Ryan v. Grinnell Corporation

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362 A.2d 127 (1976)


No. 74-324-Appeal.

Supreme Court of Rhode Island.

August 3, 1976.

*128 Abedon, Stanzler, Biener, Skolnik & Lipsey, Richard A. Skolnik, Providence, for petitioner.

Worrell & Hodge, Eldridge H. Henning, Jr., Providence, for respondent.


BEVILACQUA, Chief Justice.

This is an employee's petition to review a decree of the Workmen's Compensation Commission which terminated the employee's benefits on the ground that his incapacity for work had ended. The full commission affirmed the decree of the trial commissioner denying the petition and the employee brings this appeal.

The petitioner, a foundry worker, sprained his back in 1972 while attempting to lift an 85-1b. ladle. He received compensation *129 benefits until April 4, 1974, when, upon a petition to review brought by the employer, the commission found he was no longer incapacitated. The petitioner returned to work on April 15, 1974, but quit again 1 month later. On June 10, 1974, he brought this petition pursuant to G.L.1956 (1968 Reenactment) § 28-35-45, claiming that the incapacity had returned.

At the hearing, petitioner called Dr. Guy Geffroy, a neurologist who first examined Ryan subsequent to the April 4 termination hearing. Doctor Geffroy testified that he believed Ryan was suffering from a ruptured intervertebral disc and could not perform his regular work. The petitioner's second medical witness was Dr. William Foley, who had treated the original 1972 injury and who had testified in Ryan's behalf at the termination hearing. Doctor Foley also stated that he believed Ryan had a ruptured disc and that he was unable to do his former work. He conceded on cross-examination that his opinion as to Ryan's ability to work had not changed since the termination decree, i. e., that he had believed Ryan was totally incapacitated at that time as well. The records of Dr. Geffroy's consultations with Ryan were also admitted into evidence, as were the results of a myelogram performed on June 24, 1974, which failed to confirm the presence of a ruptured disc.

In such a proceeding, the petitioner has the burden of proving a change of condition since the previous decree. Vigneau v. Grinnell Corp., 100 R.I. 453, 216 A.2d 891 (1966); Balcom v. Providence Sheraton Corp., 98 R.I. 357, 201 A.2d 913 (1964). The commission found that the evidence introduced in support of the petition, although uncontradicted, was insufficient as a matter of law to satisfy this burden of proof. The commission stated that the testimony of Dr. Geffroy failed to demonstrate a change in condition because he had not examined petitioner prior to the previous decree, and that the testimony of Dr. Foley likewise failed to establish a change in condition because he stated that his opinion as to the employee's ability to work had not changed since the termination decree.


The petitioner first argues that the commission erred in stating that Dr. Geffroy could not effectively testify that his physical condition had changed because the doctor had not examined him prior to the termination decree.

Of course, a witness must have knowledge of the employee's physical condition at the time of the previous decree to be able to testify that the employee's condition had changed since that time. It is clear that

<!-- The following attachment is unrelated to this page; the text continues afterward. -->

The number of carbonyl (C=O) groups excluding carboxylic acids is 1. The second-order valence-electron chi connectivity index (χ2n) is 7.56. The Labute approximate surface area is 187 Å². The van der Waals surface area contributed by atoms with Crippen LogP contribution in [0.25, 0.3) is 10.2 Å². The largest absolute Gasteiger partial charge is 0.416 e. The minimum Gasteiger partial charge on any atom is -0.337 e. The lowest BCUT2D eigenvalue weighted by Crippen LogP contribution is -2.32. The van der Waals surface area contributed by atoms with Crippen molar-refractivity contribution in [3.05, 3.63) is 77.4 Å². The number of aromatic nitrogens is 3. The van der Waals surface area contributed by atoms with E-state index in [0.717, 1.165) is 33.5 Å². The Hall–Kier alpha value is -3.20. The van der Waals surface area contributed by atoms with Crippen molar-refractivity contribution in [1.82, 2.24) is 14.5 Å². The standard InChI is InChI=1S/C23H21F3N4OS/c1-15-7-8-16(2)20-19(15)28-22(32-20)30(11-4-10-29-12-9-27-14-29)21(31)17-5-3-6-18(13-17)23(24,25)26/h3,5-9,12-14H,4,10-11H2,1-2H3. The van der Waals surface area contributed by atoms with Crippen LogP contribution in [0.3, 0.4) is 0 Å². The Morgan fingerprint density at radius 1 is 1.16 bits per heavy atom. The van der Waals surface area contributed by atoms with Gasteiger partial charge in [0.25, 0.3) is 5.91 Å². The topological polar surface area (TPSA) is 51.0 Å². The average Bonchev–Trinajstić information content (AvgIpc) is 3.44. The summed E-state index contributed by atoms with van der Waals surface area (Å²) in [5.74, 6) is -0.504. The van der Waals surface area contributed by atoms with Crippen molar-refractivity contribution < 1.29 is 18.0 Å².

"`[a] claim of increase or decrease of disability is grounded in the comparative condition and ability of the workman and, to prevail, must be supported by proofs which permit comparison.' * * *. "`We think that opinion evidence of present disability based only upon existing physical or mental condition, standing alone, is not competent to sustain a finding on the relative fact of an increase or a decrease in disability. To make such testimony competent for that purpose the witness should at least be informed from his own knowledge, made manifest, or from proofs aliunde incorporated into a question, what the workman's condition was at the time when the court rated it at a fixed partial permanent disability. The use of the word "increase" or of the word "decrease" connotes two states of physical condition, one which was and one which is, and there must be knowledge of each state in order to support a conclusion that the present condition marks an increase or a decrease.' It is manifest from the foregoing that an increase in an award must be predicated upon a comparison of two conditions and cannot be grounded solely *130 upon an estimate of the injured person's present degree of disability." Hopler v. Hill City Coal & Lumber Co., 5 N.J. 466, 471-72, 76 A.2d 17, 20 (1950); accord, State Compensation Fund v. Industrial Comm'n, 23 Ariz.App. 505, 534 P.2d 436 (1975); Workmen's Compensation App. Bd. v. Gimbel Bros., 19 Pa.Commw. 176, 338 A.2d 755 (1975); 3 Larson, Workmen's Compensation, §§ 81.31-.33 (1976).

But we do not agree with the commission's view that such knowledge may be obtained only by personally examining the employee at the time of the earlier decree. The witness may make the necessary comparison from the records of another doctor, the results of x-rays and other tests, or in response to properly posed hypothetical questions. State Compensation Fund v. Industrial Comm'n, supra (medical records); American Mut. Liab. Ins. Co. v. Grimes, 100 Ga.App. 51, 109 S.E.2d 837 (1959) (hypothetical questions); Florek v. Board of Educ., 18 N.J.Super. 425, 87 A.2d 381 (1952) (hypothetical questions); 3 Larson, Workmen's Compensation § 81.33 (1976).